“We are taking proactive steps to ensure that we are doing everything that we can to protect our children and our students from any kind of imagery or information,” said Jake Mow, the school district’s technician.

He told the board he had installed a program called CompuGuardian that sends him an email if an infraction occurs. An infraction includes a student going on to YouTube, Facebook, or any other unauthorized site. The browser will also shut down if a student attempts to access one of these websites.

“Now, we will never be 100 percent protected,” Mow said. “(Technology) changes too fast and people are constantly making ways around the protections that we have in place, but we are doing everything that we can.”

Students must also sign a user agreement. The board approved both measures.

The school is required to have an updated technology plan in order to be eligible for more funding and the Public Education Department mandates it as well, Chambers said.

Magdalena schools have a lot of outdated equipment, but the district can’t really afford a lot of new equipment because of the budget crunch, Chambers said. Mow told the council there is a silver lining because the student to computer ration is excellent, at 3 to 1.

Chambers said a mill levy in order to raise money to update old equipment was a possibility. That tax could raise about $500,000 a year, he said. But that was only a suggestion.

Quality of Education Survey Results

Members of the business office presented the results of a parent survey taken to identify weak points in the school. This is a standard, yearly way to evaluate educational progress.

“(We had) no surprises,” Chambers said. “If you look at most of the questions (on the survey), under ‘strongly agree’ and ‘agree’ are, you know, in the 90 percentile. You know, ‘are kids safe in school,’ the total is 99 percent. ‘School building is in good repair and has sufficient space to support quality education,’ 99 percent.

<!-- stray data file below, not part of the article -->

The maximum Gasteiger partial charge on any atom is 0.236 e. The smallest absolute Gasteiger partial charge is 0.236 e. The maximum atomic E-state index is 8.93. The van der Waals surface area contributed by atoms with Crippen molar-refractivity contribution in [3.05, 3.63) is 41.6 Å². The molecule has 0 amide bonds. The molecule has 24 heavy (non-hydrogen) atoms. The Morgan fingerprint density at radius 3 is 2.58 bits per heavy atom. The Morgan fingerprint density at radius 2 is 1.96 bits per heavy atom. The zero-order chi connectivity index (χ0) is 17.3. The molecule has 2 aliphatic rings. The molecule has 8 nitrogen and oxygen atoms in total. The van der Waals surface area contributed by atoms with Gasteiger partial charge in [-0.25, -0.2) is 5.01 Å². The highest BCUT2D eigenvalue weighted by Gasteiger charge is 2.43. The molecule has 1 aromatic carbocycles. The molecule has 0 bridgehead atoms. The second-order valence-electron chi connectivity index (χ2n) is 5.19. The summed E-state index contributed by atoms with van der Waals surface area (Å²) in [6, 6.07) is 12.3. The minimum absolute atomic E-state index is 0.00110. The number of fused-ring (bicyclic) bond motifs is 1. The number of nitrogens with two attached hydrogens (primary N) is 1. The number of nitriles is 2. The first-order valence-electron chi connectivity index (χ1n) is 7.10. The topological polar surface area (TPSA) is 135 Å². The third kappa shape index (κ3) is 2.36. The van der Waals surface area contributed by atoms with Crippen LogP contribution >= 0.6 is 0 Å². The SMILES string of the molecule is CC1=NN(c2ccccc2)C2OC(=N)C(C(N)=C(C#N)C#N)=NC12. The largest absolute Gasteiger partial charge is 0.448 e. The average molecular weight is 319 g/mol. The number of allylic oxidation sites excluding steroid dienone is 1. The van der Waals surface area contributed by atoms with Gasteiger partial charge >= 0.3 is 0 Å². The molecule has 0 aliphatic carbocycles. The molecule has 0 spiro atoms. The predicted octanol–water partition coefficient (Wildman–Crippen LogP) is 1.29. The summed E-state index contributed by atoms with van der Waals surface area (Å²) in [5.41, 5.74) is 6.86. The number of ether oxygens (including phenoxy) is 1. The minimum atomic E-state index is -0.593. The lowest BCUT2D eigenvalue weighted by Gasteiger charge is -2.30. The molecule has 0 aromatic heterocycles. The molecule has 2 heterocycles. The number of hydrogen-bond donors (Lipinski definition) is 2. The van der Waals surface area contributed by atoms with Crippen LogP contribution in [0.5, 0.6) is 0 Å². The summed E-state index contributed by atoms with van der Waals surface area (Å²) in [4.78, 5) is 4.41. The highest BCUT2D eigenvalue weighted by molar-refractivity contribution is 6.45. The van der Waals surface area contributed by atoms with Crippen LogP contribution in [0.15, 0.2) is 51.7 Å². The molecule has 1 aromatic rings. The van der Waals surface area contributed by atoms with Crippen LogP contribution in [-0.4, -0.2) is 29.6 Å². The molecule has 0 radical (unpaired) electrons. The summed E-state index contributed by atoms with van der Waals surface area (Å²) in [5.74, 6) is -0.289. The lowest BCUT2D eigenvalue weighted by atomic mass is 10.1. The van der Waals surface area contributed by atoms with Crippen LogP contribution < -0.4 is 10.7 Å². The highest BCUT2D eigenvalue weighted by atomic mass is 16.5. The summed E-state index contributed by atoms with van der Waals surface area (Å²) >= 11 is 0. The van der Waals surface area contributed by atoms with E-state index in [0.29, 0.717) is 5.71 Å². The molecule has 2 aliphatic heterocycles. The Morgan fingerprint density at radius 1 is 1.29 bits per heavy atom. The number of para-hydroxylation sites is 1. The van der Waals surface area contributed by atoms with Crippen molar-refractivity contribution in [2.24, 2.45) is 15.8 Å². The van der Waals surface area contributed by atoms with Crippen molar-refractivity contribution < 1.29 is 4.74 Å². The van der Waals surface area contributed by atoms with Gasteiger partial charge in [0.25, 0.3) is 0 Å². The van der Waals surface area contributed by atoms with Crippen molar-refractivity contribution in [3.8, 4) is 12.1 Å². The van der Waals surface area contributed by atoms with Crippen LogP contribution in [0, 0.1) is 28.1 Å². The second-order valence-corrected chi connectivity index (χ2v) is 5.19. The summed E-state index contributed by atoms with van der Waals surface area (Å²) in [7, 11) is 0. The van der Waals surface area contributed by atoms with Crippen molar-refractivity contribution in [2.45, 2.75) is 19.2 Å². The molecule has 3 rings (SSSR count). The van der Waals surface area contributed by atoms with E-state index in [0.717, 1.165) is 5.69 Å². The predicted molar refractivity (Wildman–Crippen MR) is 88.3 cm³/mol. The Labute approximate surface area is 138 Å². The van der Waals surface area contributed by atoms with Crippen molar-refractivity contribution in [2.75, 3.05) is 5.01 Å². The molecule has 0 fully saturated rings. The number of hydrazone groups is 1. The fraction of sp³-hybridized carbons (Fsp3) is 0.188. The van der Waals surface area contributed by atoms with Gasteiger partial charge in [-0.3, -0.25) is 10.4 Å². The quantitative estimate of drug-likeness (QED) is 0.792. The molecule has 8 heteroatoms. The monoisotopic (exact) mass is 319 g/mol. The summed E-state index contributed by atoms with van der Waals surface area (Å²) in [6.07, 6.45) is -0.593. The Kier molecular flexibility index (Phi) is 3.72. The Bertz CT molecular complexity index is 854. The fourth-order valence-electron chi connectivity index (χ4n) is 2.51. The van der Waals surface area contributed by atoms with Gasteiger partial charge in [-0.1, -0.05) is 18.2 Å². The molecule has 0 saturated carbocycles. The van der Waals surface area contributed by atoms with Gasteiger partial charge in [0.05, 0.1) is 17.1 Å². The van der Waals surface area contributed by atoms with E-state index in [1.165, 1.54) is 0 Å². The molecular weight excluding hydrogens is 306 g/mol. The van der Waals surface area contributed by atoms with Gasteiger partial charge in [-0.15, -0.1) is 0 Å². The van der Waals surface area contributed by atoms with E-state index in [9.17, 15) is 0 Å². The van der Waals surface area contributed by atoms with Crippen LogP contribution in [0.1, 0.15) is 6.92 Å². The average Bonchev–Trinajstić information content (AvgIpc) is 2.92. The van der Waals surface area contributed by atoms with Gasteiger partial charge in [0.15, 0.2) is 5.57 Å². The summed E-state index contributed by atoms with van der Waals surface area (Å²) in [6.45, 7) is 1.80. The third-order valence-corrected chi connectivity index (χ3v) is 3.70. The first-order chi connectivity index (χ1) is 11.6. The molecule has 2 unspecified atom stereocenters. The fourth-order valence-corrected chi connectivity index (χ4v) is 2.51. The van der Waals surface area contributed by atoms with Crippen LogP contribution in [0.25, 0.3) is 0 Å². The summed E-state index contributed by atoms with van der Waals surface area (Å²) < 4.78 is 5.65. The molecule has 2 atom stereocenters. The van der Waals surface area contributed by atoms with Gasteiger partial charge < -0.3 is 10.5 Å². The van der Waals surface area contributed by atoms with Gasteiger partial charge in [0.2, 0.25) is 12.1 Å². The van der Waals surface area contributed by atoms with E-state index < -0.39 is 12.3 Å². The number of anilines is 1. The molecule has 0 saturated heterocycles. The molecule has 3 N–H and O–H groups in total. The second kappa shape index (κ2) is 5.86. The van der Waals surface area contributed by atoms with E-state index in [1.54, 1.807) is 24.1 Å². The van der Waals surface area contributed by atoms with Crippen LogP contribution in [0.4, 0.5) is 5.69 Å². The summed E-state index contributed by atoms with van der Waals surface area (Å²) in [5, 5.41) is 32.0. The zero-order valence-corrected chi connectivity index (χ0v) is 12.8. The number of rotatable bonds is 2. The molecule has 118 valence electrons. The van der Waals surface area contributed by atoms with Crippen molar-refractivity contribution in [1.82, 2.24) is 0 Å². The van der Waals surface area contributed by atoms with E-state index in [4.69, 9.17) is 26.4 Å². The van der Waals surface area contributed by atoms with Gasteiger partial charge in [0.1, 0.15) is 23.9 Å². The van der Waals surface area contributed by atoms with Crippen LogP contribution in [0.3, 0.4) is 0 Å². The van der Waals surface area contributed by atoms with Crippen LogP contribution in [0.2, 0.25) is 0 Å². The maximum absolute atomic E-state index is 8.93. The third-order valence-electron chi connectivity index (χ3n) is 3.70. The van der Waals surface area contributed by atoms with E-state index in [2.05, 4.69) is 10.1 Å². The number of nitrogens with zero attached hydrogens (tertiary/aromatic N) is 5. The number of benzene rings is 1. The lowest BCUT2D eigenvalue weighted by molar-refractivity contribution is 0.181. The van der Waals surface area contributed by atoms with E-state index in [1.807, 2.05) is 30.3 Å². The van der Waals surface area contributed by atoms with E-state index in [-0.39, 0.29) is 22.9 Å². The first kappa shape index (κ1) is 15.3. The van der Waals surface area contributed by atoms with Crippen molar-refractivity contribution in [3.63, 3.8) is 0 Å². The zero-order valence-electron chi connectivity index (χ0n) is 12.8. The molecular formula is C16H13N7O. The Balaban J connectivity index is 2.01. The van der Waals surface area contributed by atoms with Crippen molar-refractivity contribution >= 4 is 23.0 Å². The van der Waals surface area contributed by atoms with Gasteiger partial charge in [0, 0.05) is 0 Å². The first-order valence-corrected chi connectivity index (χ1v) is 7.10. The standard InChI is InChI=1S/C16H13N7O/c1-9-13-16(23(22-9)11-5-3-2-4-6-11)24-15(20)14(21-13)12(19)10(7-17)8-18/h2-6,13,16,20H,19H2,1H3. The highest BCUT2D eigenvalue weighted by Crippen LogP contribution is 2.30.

“You know, there are a couple areas that are not necessarily bad but are a little bit worse and so we always kind of take a look at those. For example, (in) the elementary school, the question about consistent discipline. There were 12 percent who disagreed with that statement.”

Chambers said the discipline question really depends on how parents perceive the role of their child in an incident in which they need to be disciplined.

Nine percent of parents believe the district did not use funds adequately.

“I guess that’s not too bad,” said board member Randell Major, “considering the budget.”

Chambers agreed. He said, in talking to other superintendents, he realized they would love to have something with which only 9 percent of parents disagreed.

“They get sometimes 40 to 50 percent of the people disagreeing,” Chambers said. “I think you really have an issue then.”

Also, 25 percent of middle school parents said they do not think the school had high expectations of their students and 13 percent of parents said they don’t get enough progress reports from their child’s teachers.

Chambers said the school will look into those.

Another popular issue with parents was the lack of a hot breakfast available to kids in the morning. Chambers said the food available is meant to be a snack.


The board approved:

  • An audit of the school;
  • Insurance for part-time employees;
  • A reimbursement amount of 30 cents a mile for drivers on feeder routes;
  • Marva Bronson as the new board member, replacing Gail Armstrong, who resigned last board meeting.

Teacher Gail Lujan resigned and will work at Cottonwood Valley Charter School next year. The school district hired two new teachers. Jory Mirabal resigned as head football coach; Billy Page, the athletics director, will coach football this season. Bryan Baca, the auto tech teacher, will coach volleyball.